Ptolemy V Epiphanos, 205 – 180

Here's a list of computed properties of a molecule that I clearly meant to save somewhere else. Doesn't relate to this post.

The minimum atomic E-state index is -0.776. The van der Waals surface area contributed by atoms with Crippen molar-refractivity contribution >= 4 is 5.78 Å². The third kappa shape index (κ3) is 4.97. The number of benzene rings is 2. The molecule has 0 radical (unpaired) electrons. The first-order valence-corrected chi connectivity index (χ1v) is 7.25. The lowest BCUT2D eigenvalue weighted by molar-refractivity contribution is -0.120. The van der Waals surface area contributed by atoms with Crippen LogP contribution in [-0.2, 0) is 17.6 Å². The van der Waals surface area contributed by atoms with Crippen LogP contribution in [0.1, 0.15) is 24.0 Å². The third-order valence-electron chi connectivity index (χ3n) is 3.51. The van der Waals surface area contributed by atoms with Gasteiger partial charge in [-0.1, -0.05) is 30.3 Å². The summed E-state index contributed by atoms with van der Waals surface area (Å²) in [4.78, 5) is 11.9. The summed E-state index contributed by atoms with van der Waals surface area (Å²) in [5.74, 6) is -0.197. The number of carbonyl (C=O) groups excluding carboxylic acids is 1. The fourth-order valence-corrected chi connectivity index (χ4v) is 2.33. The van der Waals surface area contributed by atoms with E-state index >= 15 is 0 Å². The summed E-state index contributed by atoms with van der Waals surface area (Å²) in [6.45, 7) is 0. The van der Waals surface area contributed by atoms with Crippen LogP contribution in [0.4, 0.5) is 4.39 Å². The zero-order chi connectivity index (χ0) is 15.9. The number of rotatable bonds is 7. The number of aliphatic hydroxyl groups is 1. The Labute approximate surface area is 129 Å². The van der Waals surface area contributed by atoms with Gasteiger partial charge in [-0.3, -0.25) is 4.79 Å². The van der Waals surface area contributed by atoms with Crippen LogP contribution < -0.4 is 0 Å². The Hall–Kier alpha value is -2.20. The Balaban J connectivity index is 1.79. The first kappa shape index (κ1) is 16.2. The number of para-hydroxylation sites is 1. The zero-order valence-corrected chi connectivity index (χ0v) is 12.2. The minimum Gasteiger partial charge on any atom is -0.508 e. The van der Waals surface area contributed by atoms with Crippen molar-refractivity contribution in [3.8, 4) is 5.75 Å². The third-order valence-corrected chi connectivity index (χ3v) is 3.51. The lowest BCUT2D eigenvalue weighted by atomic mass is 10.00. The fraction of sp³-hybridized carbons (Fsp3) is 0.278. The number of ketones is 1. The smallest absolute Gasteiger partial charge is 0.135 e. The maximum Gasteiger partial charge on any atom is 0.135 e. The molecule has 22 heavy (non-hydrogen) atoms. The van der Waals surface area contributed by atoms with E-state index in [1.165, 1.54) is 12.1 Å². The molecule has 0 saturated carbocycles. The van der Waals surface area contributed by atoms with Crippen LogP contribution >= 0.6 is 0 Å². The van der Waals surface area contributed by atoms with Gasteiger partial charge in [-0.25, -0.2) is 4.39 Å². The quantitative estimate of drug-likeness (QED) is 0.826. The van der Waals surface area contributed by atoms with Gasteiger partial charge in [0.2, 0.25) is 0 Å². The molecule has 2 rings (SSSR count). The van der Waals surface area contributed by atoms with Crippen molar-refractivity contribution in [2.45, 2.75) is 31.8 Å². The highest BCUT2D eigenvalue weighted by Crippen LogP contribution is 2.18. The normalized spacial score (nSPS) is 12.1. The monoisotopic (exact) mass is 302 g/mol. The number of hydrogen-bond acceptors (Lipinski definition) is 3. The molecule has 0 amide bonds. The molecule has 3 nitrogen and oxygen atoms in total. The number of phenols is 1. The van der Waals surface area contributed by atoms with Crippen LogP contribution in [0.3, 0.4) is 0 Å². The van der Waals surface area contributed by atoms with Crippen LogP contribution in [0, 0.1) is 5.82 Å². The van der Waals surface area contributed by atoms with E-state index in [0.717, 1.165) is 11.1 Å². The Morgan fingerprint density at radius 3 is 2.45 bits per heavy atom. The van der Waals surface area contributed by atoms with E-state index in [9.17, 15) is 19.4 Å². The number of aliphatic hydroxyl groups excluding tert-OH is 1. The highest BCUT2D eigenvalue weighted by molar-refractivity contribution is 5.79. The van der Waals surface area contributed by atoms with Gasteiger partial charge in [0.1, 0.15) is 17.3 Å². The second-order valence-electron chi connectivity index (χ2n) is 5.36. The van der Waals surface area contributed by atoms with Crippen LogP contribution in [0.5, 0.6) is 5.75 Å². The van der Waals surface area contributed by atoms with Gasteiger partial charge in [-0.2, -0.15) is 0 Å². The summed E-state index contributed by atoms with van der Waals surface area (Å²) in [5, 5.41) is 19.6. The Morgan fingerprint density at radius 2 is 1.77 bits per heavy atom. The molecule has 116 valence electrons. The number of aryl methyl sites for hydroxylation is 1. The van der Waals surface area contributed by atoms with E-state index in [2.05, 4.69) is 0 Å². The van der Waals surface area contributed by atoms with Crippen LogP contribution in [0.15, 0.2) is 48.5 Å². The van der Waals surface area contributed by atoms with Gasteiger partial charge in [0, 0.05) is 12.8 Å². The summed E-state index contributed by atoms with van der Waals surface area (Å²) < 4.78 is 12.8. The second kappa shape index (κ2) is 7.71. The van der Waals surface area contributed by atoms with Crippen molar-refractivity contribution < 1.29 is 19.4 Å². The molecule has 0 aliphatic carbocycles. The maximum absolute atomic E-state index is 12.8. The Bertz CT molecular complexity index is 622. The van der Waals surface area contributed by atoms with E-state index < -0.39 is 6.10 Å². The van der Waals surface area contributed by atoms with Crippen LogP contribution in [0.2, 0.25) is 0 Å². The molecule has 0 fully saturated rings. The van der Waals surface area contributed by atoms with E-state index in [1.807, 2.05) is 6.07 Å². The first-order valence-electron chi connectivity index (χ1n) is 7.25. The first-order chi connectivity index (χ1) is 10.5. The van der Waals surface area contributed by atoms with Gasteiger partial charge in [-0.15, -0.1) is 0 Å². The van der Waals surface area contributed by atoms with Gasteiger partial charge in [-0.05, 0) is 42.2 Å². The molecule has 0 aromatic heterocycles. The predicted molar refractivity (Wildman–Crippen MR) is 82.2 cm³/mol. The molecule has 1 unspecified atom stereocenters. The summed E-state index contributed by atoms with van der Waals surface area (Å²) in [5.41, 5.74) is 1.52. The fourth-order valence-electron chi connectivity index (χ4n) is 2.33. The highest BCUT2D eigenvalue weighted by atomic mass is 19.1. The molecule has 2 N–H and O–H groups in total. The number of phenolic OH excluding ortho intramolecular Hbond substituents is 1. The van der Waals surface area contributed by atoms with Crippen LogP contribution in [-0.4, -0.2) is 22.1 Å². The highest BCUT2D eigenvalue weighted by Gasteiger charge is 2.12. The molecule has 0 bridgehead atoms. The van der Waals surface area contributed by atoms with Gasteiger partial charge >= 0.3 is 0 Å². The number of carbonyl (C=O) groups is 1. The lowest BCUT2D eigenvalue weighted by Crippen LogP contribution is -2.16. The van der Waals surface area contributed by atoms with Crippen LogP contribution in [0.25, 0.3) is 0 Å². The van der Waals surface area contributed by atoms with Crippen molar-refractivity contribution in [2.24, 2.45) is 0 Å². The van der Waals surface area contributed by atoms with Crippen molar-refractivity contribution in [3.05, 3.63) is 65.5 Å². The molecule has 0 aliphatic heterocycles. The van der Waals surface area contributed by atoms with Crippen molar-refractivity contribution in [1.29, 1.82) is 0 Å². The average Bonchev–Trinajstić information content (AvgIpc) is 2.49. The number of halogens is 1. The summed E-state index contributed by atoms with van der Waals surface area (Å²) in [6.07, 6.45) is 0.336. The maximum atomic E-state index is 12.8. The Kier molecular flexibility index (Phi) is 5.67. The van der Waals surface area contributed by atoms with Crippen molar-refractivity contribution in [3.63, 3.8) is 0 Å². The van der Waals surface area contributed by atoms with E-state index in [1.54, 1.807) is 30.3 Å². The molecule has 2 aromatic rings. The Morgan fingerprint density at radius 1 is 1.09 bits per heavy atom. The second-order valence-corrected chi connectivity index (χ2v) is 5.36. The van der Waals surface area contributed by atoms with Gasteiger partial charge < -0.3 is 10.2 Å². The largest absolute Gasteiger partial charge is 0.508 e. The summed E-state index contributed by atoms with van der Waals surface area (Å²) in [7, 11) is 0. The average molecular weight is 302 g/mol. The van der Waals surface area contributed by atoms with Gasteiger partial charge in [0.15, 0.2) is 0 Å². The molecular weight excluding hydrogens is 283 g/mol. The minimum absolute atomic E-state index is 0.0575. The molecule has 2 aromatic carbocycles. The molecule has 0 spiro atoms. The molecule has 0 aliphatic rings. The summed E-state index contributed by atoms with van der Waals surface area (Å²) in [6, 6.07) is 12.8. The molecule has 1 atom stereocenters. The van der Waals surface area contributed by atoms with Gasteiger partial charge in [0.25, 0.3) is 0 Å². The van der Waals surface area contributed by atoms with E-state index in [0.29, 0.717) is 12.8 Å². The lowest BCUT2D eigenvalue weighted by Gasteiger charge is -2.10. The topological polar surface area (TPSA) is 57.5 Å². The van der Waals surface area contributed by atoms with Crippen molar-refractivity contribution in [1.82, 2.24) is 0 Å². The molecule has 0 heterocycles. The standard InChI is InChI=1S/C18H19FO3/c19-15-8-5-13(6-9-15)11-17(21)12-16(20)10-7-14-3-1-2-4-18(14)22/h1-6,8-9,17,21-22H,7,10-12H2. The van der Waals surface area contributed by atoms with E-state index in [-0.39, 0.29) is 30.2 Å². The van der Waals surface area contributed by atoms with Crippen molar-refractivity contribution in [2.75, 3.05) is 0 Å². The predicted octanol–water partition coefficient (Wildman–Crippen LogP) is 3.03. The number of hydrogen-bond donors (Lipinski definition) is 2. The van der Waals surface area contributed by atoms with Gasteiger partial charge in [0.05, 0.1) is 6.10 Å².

Octodrachm, uncertain military mint in Phoenicia circa 202-200, AV 27.73 g. Diademed and draped bust r. Rev. BAΣIΛEΩΣ – ΠTOΛEMAIOY Eagle standing left on thunderbolt; in l. field, Θ and between legs, NI. Svoronos 1281 and pl. XLII, 14 (this obverse die and for Alexandria). Hunterian 19. SNG Lockett 3427 (this coin). Extremely rare, only four specimens listed by Svoronos. A very interesting and unusual portrait struck in high relief. Extremely fine / good extremely fine Ex Glendining’s 22 February 1961, Lockett, 2813 and M&M 25, 1962, 498 sales. From a Distinguished Swiss collection. The extreme youth of Ptolemy V and the unpopularity of his ministers meant that, as soon as he came to the throne, the vultures began to circle. In 203 BC, the Seleucid king Antiochos III made an agreement with Philip V of Macedonia to carve up the Ptolemaic kingdom between them and leave nothing but Egypt for the boy king. The Ptolemaic territories of Phoenicia and Coele Syria had been desired and fought over by the Seleucid kings since the time of Antiochos I (280-261 BC) and Philip V longed to restore Antigonid power over the Greek islands and parts of Thrace and Asia Minor that remained under Ptolemaic influence. With this agreement in hand, Antiochos III embarked on the Fifth Syrian War (202-196 BC), which ultimately resulted in the Seleucid conquest of Phoenicia and Coele Syria. These territories would never return to the Ptolemaic political orbit. The present octadrachm was struck at an uncertain mint in Phoenicia to finance the losing struggle against Antiochos III. By the time of the Fifth Syrian War it had become standard practice for mints along the Phoenician coast to be activated for coin production at the first sign of Seleucid aggression or on occasions when Ptolemaic kings sought to invade Syria. The coin is especially notable because unlike most Ptolemaic coinage, which monotonously repeated the images of Ptolemy I, and to a lesser extent Arsinoe II, long after they were dead, here we have a true portrait of the young reigning Ptolemaic king, Ptolemy V. His diadem is ornamented with a grain ear, which is perhaps intended to associate Ptolemy V with Osiris and Serapis, Egyptian and Graeco-Egyptian gods of the underworld associated with the fertility of the land.